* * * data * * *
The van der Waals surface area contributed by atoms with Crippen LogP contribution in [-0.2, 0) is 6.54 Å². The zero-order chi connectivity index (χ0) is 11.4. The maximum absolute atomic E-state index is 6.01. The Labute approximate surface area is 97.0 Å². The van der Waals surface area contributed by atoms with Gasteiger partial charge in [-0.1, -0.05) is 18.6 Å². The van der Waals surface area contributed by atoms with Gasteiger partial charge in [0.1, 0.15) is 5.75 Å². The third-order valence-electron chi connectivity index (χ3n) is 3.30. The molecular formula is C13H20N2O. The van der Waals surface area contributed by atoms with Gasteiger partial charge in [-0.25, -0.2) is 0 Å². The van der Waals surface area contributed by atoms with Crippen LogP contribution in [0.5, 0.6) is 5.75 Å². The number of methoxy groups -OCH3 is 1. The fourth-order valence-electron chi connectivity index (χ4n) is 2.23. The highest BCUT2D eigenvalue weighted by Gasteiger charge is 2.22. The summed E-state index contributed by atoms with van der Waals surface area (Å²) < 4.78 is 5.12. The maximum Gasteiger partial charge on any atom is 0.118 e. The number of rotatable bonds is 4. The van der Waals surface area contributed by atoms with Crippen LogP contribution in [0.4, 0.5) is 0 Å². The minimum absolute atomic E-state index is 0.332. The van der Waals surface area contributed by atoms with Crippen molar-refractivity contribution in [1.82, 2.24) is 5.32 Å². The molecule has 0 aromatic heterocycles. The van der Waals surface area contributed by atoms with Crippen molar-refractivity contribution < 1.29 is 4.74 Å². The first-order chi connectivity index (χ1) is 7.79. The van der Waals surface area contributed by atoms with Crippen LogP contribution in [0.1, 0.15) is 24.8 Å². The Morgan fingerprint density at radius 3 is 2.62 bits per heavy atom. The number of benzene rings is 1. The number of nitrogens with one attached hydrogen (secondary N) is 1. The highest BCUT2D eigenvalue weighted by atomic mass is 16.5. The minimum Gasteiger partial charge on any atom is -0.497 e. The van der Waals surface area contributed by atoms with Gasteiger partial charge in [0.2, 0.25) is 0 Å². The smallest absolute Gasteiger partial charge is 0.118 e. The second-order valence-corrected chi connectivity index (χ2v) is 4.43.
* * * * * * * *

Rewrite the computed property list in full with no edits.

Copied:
The van der Waals surface area contributed by atoms with Crippen LogP contribution in [-0.2, 0) is 6.54 Å². The zero-order chi connectivity index (χ0) is 11.4. The maximum absolute atomic E-state index is 6.01. The Labute approximate surface area is 97.0 Å². The van der Waals surface area contributed by atoms with Gasteiger partial charge in [-0.1, -0.05) is 18.6 Å². The van der Waals surface area contributed by atoms with Gasteiger partial charge in [0.1, 0.15) is 5.75 Å². The third-order valence-electron chi connectivity index (χ3n) is 3.30. The molecular formula is C13H20N2O. The van der Waals surface area contributed by atoms with Gasteiger partial charge in [-0.25, -0.2) is 0 Å². The van der Waals surface area contributed by atoms with Crippen LogP contribution in [0.5, 0.6) is 5.75 Å². The number of methoxy groups -OCH3 is 1. The fourth-order valence-electron chi connectivity index (χ4n) is 2.23. The highest BCUT2D eigenvalue weighted by Gasteiger charge is 2.22. The summed E-state index contributed by atoms with van der Waals surface area (Å²) < 4.78 is 5.12. The maximum Gasteiger partial charge on any atom is 0.118 e. The number of rotatable bonds is 4. The van der Waals surface area contributed by atoms with Crippen LogP contribution in [0.4, 0.5) is 0 Å². The minimum absolute atomic E-state index is 0.332. The van der Waals surface area contributed by atoms with Crippen molar-refractivity contribution in [1.82, 2.24) is 5.32 Å². The molecule has 0 aromatic heterocycles. The van der Waals surface area contributed by atoms with Crippen molar-refractivity contribution < 1.29 is 4.74 Å². The first-order chi connectivity index (χ1) is 7.79. The van der Waals surface area contributed by atoms with Crippen LogP contribution in [0.1, 0.15) is 24.8 Å². The Morgan fingerprint density at radius 3 is 2.62 bits per heavy atom. The number of benzene rings is 1. The number of nitrogens with one attached hydrogen (secondary N) is 1. The highest BCUT2D eigenvalue weighted by atomic mass is 16.5. The minimum Gasteiger partial charge on any atom is -0.497 e. The van der Waals surface area contributed by atoms with Gasteiger partial charge in [0.2, 0.25) is 0 Å². The smallest absolute Gasteiger partial charge is 0.118 e. The second-order valence-corrected chi connectivity index (χ2v) is 4.43.